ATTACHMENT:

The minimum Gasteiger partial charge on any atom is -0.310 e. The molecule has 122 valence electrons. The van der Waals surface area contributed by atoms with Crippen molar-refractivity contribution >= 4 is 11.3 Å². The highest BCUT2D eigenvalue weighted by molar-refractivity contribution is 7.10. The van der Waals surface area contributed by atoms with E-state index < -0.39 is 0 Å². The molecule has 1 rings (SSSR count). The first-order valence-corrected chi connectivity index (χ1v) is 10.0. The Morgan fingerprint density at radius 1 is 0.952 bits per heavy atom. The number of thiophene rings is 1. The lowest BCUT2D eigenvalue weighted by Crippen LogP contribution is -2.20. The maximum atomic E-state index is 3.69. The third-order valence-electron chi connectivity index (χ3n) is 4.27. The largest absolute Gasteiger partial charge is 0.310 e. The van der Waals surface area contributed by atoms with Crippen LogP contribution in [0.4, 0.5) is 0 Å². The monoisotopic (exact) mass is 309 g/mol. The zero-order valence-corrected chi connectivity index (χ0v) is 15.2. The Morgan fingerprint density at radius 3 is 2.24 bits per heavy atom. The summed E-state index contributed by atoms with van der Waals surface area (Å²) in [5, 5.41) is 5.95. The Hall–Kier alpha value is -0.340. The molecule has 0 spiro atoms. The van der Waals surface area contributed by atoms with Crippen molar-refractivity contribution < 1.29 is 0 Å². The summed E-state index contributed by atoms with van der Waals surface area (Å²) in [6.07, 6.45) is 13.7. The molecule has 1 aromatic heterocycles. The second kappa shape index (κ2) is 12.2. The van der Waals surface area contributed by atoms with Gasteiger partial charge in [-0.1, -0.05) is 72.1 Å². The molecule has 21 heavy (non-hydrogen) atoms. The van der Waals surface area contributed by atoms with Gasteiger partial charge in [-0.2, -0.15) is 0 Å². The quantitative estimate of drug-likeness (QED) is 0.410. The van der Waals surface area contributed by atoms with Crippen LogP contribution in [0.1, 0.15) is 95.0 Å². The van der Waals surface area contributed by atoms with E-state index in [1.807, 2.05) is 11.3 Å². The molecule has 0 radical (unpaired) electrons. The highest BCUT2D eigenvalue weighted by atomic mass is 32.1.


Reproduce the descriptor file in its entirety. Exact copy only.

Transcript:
The minimum Gasteiger partial charge on any atom is -0.310 e. The molecule has 122 valence electrons. The van der Waals surface area contributed by atoms with Crippen molar-refractivity contribution >= 4 is 11.3 Å². The highest BCUT2D eigenvalue weighted by molar-refractivity contribution is 7.10. The van der Waals surface area contributed by atoms with E-state index < -0.39 is 0 Å². The molecule has 1 rings (SSSR count). The first-order valence-corrected chi connectivity index (χ1v) is 10.0. The Morgan fingerprint density at radius 1 is 0.952 bits per heavy atom. The number of thiophene rings is 1. The lowest BCUT2D eigenvalue weighted by Crippen LogP contribution is -2.20. The maximum atomic E-state index is 3.69. The third-order valence-electron chi connectivity index (χ3n) is 4.27. The largest absolute Gasteiger partial charge is 0.310 e. The van der Waals surface area contributed by atoms with Crippen LogP contribution in [0.4, 0.5) is 0 Å². The monoisotopic (exact) mass is 309 g/mol. The zero-order valence-corrected chi connectivity index (χ0v) is 15.2. The Morgan fingerprint density at radius 3 is 2.24 bits per heavy atom. The summed E-state index contributed by atoms with van der Waals surface area (Å²) in [5, 5.41) is 5.95. The Hall–Kier alpha value is -0.340. The molecule has 0 spiro atoms. The van der Waals surface area contributed by atoms with Crippen molar-refractivity contribution < 1.29 is 0 Å². The summed E-state index contributed by atoms with van der Waals surface area (Å²) in [6.07, 6.45) is 13.7. The molecule has 1 aromatic heterocycles. The second kappa shape index (κ2) is 12.2. The van der Waals surface area contributed by atoms with Gasteiger partial charge in [-0.1, -0.05) is 72.1 Å². The molecule has 21 heavy (non-hydrogen) atoms. The van der Waals surface area contributed by atoms with Gasteiger partial charge in [-0.2, -0.15) is 0 Å². The quantitative estimate of drug-likeness (QED) is 0.410. The van der Waals surface area contributed by atoms with Crippen LogP contribution in [0.1, 0.15) is 95.0 Å². The van der Waals surface area contributed by atoms with E-state index in [1.807, 2.05) is 11.3 Å². The molecule has 0 radical (unpaired) electrons. The highest BCUT2D eigenvalue weighted by atomic mass is 32.1.